Fluent.ai Inc. (www.fluent.ai), creator of the world’s first acoustic voice interface for intelligent devices and user interfaces, is proving the advantages of its platform against leading speech-recognition systems with consumer-electronics OEMs and telecom service providers around the world.
Fluent.ai’s artificial intelligence product, the Fluent AI Engine, is an enterprise-grade voice interface that uses a sophisticated neural network and machine-learning technologies. Fluent AI learns language on the fly like children do – by learning to associate a specific sequence of sounds with an intended command or action. This makes Fluent AI the first entirely acoustic voice interface – eliminating the costly, complex and often inaccurate step of converting speech to text typical of AI voice assistants and speech-recognition systems.
In recent third-party trials, Fluent AI was tested against AI voice assistants from the industry’s largest players. In the first, the Fluent.ai team used a smaller context-specific vocabulary, working offline, against the larger speech-recognition system connected to the cloud. In the second, both systems ran offline with the same vocabulary.
Conventional speech-recognition platforms claim an accuracy rate of up to 95 per cent, but this assumes an ideal scenario – using standard American English with no accent in a clean (or low-noise) environment. In these two trials, Fluent AI used speakers with different accents, as well as background noise with a signal-to-noise ratio of five to 20 decibels. Under these conditions, Fluent AI maintained an accuracy rate of 96 per cent, while the other industry players could achieve only 72 per cent, on average.
Global consumer electronics OEM chooses Fluent.ai for offline and on-device
A global consumer electronics OEM needed an on-device voice interface with a custom vocabulary of 50 commands for a smart watch that would allow children to communicate with their parents. The watch had to reliably compensate for noisy conditions as well as for a child’s voice and speech characteristics that are higher pitch and less enunciated than an adult’s. The OEM also required full functionality offline with a small memory footprint, as well as a customized wake-phrase command that eliminated the need to push a button to talk.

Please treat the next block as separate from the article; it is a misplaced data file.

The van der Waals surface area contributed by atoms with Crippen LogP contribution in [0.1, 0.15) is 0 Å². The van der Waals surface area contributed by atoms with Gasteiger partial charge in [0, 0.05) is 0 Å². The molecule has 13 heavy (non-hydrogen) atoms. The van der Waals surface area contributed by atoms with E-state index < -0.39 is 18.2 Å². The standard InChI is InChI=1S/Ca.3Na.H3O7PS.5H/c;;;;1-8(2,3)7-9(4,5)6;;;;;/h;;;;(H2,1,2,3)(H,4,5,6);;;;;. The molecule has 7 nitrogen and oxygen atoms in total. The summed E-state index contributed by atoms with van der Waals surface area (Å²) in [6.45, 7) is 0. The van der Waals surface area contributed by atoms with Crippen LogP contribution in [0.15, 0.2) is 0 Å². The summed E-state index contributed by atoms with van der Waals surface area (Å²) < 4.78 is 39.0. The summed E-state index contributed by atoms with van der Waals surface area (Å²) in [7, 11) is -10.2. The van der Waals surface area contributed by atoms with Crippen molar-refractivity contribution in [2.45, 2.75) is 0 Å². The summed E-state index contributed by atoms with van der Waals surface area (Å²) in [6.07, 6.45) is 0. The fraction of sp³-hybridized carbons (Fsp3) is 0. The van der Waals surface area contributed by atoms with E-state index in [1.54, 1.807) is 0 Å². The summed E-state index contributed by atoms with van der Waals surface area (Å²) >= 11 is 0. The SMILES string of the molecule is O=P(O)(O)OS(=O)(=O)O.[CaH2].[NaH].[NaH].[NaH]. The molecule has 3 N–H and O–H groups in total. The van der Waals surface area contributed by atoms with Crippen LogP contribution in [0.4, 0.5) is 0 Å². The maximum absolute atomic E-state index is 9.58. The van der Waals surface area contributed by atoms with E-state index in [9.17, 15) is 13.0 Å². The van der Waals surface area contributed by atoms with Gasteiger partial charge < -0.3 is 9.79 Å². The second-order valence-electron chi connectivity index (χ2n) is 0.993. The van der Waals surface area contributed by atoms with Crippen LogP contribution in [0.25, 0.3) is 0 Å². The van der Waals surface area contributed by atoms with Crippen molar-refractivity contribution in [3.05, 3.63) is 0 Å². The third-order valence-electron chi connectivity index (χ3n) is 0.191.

“Conventional speech-recognition technologies simply couldn’t achieve the performance this OEM needed under typical use conditions,” said Niraj Bhargava, CEO of Fluent.ai. “Only we could deliver the accuracy and functionality the OEM required, in a small footprint without the need for an Internet connection.”
European telecom service provider chooses Fluent.ai for multilingual cloud capabilities
A telecom services provider with operations in a dozen countries wanted to roll out a responsive and reliable multilingual automated-voice-response (AVR) system so its customers could ask billing questions, top up pay-as-you-go phone plans, and change service plans at any time at their convenience.
Conventional speech-recognition systems require months, even years, to add support for additional languages or accents. In only 10 weeks, Fluent.ai created fully functional custom models for multiple languages as a proof of concept. This included data collection, training and GUI development.
“Fluent.ai demonstrated how customer-service operations can quickly roll out AVR support for additional languages at a fraction of the cost, and in a fraction of the time, compared with conventional voice-assist platforms, for a much shorter time to market,” said Bhargava. “For our telecom customers, this extends beyond call centre operations to include smart devices for the connected home and the Internet of Things.”
Everyone deserves to be understood
Conventional speech-recognition systems require thousands of speech hours and hundreds of speakers to program a single language or accent. This scale of effort is required regardless of the application and the size of the vocabulary required — it’s all or nothing. Even then, voice-recognition accuracy decreases dramatically with background noise, accents and speech impairments.